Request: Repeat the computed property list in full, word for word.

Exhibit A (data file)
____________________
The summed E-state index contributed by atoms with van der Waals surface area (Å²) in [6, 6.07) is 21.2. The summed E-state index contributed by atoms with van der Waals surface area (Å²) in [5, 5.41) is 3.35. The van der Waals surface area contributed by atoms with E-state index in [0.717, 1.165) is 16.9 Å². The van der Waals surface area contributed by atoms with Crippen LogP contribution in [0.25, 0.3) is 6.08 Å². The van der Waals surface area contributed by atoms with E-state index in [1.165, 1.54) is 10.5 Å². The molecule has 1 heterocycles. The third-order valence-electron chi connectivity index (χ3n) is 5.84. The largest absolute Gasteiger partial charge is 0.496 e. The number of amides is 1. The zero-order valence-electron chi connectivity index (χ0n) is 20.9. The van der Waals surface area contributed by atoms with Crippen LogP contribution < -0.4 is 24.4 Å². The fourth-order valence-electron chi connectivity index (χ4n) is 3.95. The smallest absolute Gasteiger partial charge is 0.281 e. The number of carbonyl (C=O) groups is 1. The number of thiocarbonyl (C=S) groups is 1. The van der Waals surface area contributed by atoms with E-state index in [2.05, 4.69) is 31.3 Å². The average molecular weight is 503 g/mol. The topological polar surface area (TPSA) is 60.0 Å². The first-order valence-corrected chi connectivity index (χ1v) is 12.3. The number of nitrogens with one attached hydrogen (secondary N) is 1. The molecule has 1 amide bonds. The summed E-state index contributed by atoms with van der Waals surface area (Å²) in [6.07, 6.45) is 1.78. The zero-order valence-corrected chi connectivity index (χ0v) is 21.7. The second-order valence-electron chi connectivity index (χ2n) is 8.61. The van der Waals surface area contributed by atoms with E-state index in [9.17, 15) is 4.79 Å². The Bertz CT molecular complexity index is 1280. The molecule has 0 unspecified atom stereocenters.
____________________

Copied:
The summed E-state index contributed by atoms with van der Waals surface area (Å²) in [6, 6.07) is 21.2. The summed E-state index contributed by atoms with van der Waals surface area (Å²) in [5, 5.41) is 3.35. The van der Waals surface area contributed by atoms with E-state index in [0.717, 1.165) is 16.9 Å². The van der Waals surface area contributed by atoms with Crippen LogP contribution in [0.25, 0.3) is 6.08 Å². The van der Waals surface area contributed by atoms with E-state index in [1.165, 1.54) is 10.5 Å². The molecule has 1 heterocycles. The third-order valence-electron chi connectivity index (χ3n) is 5.84. The largest absolute Gasteiger partial charge is 0.496 e. The number of amides is 1. The zero-order valence-electron chi connectivity index (χ0n) is 20.9. The van der Waals surface area contributed by atoms with Crippen LogP contribution < -0.4 is 24.4 Å². The fourth-order valence-electron chi connectivity index (χ4n) is 3.95. The smallest absolute Gasteiger partial charge is 0.281 e. The number of carbonyl (C=O) groups is 1. The number of thiocarbonyl (C=S) groups is 1. The van der Waals surface area contributed by atoms with E-state index in [2.05, 4.69) is 31.3 Å². The average molecular weight is 503 g/mol. The topological polar surface area (TPSA) is 60.0 Å². The first-order valence-corrected chi connectivity index (χ1v) is 12.3. The number of nitrogens with one attached hydrogen (secondary N) is 1. The molecule has 1 amide bonds. The summed E-state index contributed by atoms with van der Waals surface area (Å²) in [6.07, 6.45) is 1.78. The zero-order valence-corrected chi connectivity index (χ0v) is 21.7. The second-order valence-electron chi connectivity index (χ2n) is 8.61. The van der Waals surface area contributed by atoms with E-state index in [9.17, 15) is 4.79 Å². The Bertz CT molecular complexity index is 1280. The molecule has 0 unspecified atom stereocenters.